Drake Municipal Observatory

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Public Events

Drake University hosts public educational lectures at the Municipal Observatory each Fall, Spring, and Summer term.

Read on for details on upcoming lectures.

Visitors can expect an Astronomy lesson followed by stargazing with expert guidance. Lectures begin at 8 PM, regardless of weather. Sky Viewing begins at dark if clear conditions. Children 15 and younger must be accompanied by an adult. Please contact Drake Physics & Astronomy to request accomidations. Admission is free and open to all! 

A group of community members sits inside the observatory facing forward. There are pictures of stars, planets, and outer space on the walls of the room. One man stands at the front of the room facing the group. There is a projector and screen behind him, an a small modern telescope next to him. He appears to be speaking to the group.

Previous recorded lectures are available on YouTube.

If you have questions or comments regarding public nights please contact:  Herb.folsom@drake.edu

Or call Drake Physics & Astronomy department at 515-271-3141

Fall 2022 Lecture Series

 September 16th   Finding Your Way Around:  Constellations and Lines in the Sky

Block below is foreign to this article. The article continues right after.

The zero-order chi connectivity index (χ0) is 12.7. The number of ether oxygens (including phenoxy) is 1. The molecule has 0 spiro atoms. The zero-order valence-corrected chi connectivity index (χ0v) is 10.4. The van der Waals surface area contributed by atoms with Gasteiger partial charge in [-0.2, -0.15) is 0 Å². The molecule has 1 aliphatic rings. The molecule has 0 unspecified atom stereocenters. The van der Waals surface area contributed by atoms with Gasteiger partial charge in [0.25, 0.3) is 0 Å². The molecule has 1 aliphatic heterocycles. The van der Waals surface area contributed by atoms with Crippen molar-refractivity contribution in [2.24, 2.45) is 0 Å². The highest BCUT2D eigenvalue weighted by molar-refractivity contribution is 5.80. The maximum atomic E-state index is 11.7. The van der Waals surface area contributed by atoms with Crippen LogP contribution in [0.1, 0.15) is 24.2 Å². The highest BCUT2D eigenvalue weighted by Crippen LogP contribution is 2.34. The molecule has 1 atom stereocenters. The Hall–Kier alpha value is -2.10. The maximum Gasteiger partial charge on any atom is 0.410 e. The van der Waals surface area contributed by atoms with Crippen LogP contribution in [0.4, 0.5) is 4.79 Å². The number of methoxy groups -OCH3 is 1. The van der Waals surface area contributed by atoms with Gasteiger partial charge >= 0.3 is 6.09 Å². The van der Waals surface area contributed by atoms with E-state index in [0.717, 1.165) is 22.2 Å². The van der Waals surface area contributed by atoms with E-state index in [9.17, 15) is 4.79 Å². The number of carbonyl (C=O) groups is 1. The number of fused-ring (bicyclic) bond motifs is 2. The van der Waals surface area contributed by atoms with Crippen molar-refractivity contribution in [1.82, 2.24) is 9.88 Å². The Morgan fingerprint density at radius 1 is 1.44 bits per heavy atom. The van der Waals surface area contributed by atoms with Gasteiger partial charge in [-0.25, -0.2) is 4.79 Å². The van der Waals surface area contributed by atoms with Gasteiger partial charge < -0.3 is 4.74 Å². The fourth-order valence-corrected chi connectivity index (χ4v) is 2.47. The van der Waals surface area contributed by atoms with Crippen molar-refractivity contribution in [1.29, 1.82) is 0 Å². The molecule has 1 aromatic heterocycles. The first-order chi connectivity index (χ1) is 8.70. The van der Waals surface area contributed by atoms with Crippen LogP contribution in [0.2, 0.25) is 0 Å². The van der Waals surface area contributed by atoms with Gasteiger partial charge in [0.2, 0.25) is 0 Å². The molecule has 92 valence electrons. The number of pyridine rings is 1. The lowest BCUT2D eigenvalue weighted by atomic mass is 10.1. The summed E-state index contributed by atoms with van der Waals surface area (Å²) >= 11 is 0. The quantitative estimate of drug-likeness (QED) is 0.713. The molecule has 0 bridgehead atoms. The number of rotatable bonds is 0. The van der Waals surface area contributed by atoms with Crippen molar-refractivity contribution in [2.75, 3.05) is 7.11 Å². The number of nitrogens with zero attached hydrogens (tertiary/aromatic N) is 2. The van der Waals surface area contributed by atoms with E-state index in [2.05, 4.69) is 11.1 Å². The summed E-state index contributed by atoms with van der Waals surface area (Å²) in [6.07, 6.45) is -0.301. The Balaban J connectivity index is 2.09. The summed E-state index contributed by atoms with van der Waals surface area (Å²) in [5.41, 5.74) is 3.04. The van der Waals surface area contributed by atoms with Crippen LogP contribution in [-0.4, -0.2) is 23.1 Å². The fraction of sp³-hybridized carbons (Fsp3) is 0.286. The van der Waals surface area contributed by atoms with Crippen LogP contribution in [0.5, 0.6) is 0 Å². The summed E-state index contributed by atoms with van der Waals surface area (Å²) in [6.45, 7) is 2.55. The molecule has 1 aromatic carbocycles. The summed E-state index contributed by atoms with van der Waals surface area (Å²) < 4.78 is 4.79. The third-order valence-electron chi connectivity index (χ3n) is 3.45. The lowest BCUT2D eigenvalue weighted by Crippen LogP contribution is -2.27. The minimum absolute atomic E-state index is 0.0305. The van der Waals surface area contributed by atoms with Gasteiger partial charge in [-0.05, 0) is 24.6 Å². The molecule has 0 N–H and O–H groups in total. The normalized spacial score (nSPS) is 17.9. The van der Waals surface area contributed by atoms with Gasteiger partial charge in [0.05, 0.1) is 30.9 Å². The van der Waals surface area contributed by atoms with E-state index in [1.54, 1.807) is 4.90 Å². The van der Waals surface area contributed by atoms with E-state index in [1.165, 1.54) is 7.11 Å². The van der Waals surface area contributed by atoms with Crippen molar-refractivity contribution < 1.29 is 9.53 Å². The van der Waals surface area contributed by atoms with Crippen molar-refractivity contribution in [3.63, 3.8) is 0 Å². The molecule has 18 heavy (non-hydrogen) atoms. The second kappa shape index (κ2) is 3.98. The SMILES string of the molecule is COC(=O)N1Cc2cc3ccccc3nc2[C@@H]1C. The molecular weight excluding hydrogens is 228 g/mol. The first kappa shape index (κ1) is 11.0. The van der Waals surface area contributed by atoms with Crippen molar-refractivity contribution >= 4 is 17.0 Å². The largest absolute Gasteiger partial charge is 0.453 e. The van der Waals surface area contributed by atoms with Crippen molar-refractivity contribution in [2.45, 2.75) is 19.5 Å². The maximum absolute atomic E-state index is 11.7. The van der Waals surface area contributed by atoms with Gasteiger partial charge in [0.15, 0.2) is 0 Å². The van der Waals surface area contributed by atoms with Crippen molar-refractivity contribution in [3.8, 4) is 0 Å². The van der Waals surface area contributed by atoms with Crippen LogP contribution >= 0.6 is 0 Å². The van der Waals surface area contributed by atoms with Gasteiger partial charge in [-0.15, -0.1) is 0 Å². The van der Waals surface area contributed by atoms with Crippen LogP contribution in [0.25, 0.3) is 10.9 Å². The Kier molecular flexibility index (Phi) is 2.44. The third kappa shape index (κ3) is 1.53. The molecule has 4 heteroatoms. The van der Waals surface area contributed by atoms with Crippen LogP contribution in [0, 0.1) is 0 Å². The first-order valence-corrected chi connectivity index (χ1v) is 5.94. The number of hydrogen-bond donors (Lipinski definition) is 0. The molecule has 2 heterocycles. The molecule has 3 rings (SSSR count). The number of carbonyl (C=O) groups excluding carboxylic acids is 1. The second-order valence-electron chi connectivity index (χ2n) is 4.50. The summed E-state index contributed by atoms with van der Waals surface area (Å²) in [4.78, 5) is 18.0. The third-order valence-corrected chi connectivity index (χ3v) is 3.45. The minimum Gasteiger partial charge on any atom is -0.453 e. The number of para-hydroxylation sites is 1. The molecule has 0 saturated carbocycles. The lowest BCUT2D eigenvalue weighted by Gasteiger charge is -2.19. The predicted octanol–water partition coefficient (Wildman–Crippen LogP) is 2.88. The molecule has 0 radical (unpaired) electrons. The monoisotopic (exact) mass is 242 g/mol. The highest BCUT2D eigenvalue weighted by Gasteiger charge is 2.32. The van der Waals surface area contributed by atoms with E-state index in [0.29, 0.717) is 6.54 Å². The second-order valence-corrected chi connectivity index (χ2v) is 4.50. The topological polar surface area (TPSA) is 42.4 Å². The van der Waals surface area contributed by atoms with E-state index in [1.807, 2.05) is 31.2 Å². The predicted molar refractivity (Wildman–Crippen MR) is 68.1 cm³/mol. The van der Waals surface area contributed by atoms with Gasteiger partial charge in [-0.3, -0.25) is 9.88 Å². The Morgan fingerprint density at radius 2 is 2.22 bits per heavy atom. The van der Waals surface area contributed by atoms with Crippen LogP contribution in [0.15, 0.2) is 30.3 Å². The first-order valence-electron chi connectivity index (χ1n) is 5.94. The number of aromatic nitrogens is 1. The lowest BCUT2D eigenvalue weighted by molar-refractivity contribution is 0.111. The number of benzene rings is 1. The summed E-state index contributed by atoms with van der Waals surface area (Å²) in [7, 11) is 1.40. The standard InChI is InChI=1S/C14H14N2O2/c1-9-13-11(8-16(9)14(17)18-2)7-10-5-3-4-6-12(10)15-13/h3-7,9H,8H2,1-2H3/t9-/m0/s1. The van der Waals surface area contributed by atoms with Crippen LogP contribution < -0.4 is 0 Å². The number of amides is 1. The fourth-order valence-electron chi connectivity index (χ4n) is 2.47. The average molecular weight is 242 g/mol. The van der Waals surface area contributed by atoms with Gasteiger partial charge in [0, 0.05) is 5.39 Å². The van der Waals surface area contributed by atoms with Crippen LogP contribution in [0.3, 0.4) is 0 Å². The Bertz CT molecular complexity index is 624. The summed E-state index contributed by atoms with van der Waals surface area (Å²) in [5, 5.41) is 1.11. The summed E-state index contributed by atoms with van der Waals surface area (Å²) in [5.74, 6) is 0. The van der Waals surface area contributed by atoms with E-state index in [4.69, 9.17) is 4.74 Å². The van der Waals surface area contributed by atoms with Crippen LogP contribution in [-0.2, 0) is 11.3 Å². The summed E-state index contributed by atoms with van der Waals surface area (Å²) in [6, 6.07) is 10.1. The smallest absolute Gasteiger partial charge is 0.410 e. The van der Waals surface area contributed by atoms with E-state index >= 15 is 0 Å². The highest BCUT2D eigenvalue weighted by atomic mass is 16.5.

September 23rd   The Copernican Revolution: Ellipses or Epicycles

September 30th    Galileo Was A Jerk!!: Or a Hero of Science

October 7th              Relativity in Your Phone: Does Time Fly When You’re Flying?

October 14th           Telescope Basics:  Refractors, Reflectors, and Interferometers

October 21st            What is Gravity:  Aristotle to Einstein

October 28th            Alien Life:  Are We Alone??

November 4th          Death of a Star:  White Dwarfs, Neutron Stars and Black Holes

 

We would also welcome future topic suggestions from the public!

Summer 2022 Lecture Series

June 10th: Super Moon There are times when the moon is larger than at other times.  Why does the moon vary in size.  Do the tides vary with the size of the moon?

June 17th: Observatory is Closed! No lecture this evening!

June 24th: Our Chaotic Calendar Some say that our calendar is based upon the sun. Some ancient religions base their calendar on the moon. We know that making sense of our calendar is a comedy of erros at best.

July 1st: Happy Aphelion Day July 4th is a special day. No it isn’t THAT! Today is the day we are furthest from the sun, So why isn’t it cold?

July 8th: Solar Minimum The sun is a variable star.  Over time the sun changes and with those changes are changes in our weather.

July 15th: Air is Special This is an experiment. We will be doing demonstrations of science principals involving air. Among them are the self extinguishing candle, the self-inflating balloon, breaking a wooden board with a piece of paper and making a comment.

July 22nd: The Predictable (Yearly) Storm Every year the orbit of the Earth carries it through a trail of debris left over by the comet Swift-Tuttle. The result is a colossal meteor shower.

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